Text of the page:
Diagnosed in 2007, from the UK, 28. I was in the first year of University in 2006 when I started with abdominal pains and passing blood/mucus. Did the typically male thing (I think it’s just males who are dumb, right?) and ignored it for a stupidly long time. I continued drinking in abundance, eating take away meals and drank multiple creamy coffees almost daily to recover/wake up from the previous night’s drinking. So, as you can imagine, my symptoms grew gradually worse/more impressive – however you want to look at it! :-)
I didn’t tell anyone what was happening and kept it all to myself, embarrassed about what people would think, I suppose. Then one day I had a nice milky, sugary, porridge for breakfast and it wasn’t long before I was in agony with my symptoms, I’m talking fetal position in my bed with cramps, between bouts of painful restroom sessions. It was like I had consumed a bowl of lava! Anyway, I went to the hospital the next day and was sent for the all the usual tests. I was then officially diagnosed with UC.
Jed’s Colitis Symptoms:
Currently experiencing my longest flare since I was diagnosed back in 2007. ‘The usual’ started in the second week of March and I thought it would just get better on its own as I had just moved cities and started a new job (also include in that a change in diet/getting used to new foods), so I ignored it for 6 weeks hoping it would get better, before I realized that I should probably go to the doctor and request some stronger medication. He put me on steroids, which improved the symptoms slightly, but over here they seem to reduce the dose pretty quickly (just kept me on them for 1 month). So, still experiencing moderate symptoms and decided it was time to get myself an online outlet, henceforth…
Jed’s UC Story:
I ignored my UC for a very long time and thought that the medication was THE solution, at first. In all honesty, it took me a few years to really accept that I had a condition that was going to require a lifestyle change. Truly – I still don’t do half the things that I should and that is no doubt why I am sat here typing this stuff out in a coffee shop today.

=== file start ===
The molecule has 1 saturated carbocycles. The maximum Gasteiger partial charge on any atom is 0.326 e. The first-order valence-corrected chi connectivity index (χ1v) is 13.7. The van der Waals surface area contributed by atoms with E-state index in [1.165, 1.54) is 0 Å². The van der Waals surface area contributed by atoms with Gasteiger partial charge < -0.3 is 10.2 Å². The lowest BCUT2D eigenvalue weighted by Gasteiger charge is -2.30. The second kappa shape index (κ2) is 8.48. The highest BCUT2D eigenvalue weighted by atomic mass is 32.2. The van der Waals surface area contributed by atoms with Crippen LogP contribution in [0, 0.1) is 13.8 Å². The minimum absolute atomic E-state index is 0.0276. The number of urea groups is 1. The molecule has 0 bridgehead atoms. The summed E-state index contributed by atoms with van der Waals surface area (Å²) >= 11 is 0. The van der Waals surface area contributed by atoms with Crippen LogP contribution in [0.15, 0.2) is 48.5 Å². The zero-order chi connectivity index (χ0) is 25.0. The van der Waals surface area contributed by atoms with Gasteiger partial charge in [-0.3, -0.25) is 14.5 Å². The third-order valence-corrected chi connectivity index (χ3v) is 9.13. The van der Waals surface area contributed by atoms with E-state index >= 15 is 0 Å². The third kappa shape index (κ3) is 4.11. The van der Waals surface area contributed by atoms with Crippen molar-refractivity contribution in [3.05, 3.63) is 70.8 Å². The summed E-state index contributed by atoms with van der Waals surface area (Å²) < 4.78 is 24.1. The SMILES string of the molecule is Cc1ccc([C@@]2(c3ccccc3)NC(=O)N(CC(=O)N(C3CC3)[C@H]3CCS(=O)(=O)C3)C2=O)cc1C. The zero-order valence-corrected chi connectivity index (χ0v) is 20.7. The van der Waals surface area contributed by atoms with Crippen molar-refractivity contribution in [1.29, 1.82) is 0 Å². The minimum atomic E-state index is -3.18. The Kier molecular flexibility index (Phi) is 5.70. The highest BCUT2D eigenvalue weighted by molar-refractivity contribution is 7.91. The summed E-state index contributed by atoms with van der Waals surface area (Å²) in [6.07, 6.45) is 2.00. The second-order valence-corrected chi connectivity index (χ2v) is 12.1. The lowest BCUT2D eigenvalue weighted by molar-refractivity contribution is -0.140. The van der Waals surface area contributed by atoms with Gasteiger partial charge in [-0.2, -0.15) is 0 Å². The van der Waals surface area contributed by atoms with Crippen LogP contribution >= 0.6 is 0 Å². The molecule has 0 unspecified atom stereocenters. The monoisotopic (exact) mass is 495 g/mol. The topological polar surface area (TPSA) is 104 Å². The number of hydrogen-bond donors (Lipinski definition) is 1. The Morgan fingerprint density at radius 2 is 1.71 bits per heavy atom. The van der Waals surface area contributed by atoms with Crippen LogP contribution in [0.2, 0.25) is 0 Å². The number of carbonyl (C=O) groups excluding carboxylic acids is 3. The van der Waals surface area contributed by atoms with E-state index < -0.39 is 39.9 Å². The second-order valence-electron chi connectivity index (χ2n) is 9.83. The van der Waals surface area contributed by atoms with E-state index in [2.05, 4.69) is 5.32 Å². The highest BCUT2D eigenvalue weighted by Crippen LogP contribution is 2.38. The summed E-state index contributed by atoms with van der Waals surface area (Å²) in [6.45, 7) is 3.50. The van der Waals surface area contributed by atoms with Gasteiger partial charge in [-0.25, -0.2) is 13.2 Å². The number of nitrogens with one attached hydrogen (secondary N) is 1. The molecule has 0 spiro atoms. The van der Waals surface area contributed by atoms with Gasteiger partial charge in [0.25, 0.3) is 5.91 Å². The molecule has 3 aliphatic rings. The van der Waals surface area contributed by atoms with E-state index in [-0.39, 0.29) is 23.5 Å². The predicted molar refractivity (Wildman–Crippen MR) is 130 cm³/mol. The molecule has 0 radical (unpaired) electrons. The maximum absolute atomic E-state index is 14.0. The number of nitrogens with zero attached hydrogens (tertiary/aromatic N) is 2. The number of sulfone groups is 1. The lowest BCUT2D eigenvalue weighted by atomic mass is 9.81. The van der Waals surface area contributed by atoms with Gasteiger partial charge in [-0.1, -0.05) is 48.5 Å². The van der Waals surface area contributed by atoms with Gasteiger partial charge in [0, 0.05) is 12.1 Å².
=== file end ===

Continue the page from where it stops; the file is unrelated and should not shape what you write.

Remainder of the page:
Living in South Korea, a country where drinking and spicy food are a solid part of being social, is a little awkward for me sometimes. Being an English conversation facilitator, I have to squirm around kind offers of ‘dinner’ or ‘drinks’ from my students. I have lost interest in drinking these days because of the after effects it has and dinner generally goes hand in hand with drinking. Dinner also usually includes Koreans trying to make me eat spicy foods, just kindness of course, but so awkward when you have to adamantly refuse – I’m sure you can imagine. So these days, I just suggest a tea in a coffee shop at a later date (when I’d feel my symptoms are under control and I don’t have to make continued trips to the bathroom) and I just say I have plans or that I am busy if they insist.
That’s the biggest change I suppose, as I used to be a fairly social person and I also enjoyed a drink or two. I don’t mind the fact that I can’t do the drinks anymore, it just takes a little getting used to I suppose.
In a flare, the fact that I (we) have to be near a toilet is obviously very limiting to us all. That is something that also took a little getting used to for me personally. I caught myself just staying in my apartment and wasting my days off doing nothing because of the fear of being ‘caught out’ with a ‘no-toilet-situation’ in public, or indeed a ‘full-cubicles’ situation as well, almost worse – so close, yet so far! The sense of urgency compounded by the sense of fear is something that I like to avoid as much as is humanly possible. Again, it’s something I have tried, tested and learned to cope with.
Here in South Korea the doctors (or at least the one I’m currently seeing) don’t like the idea of putting someone on steroids for longer than a month, due to ‘steroid dependency’ – is that the norm?
I also requested to be put on immunosuppressants because I don’t want it to become a problem at my new job – he asked me to think about it. So; Has anyone used these? Were they effective? Would you recommend them for a short while just to get back on track? Or would you try a diet change before going so extreme with meds?
I know the latter questions depend on how bad the symptoms are and how much trouble the symptoms are causing at work etc, but I’m mainly curious about people’s experiences with immunosuppressants and the possible side effects I may encounter.
I also cannot have diary products, especially milk, I have to avoid coke in a flare, but I’m pretty sure that usually it’s okay. I’ve been reading a lot over these past couple of days and I’m now trying yogurt out, so we’ll see how that goes.
Looking forward to getting into the chat forums and hopefully learning some new things that will help me gain more control over my condition and therefore, my life. Chat soon!
Where I’d Like to be in 1 year:
written by Jed
Diagnosed in 2007, from the UK. I was in the first year of University in 2006 when I started with abdominal pains and passing blood/mucus. Did the typically male thing (I think it’s just males who are dumb, right?) and ignored it for a stupidly long time.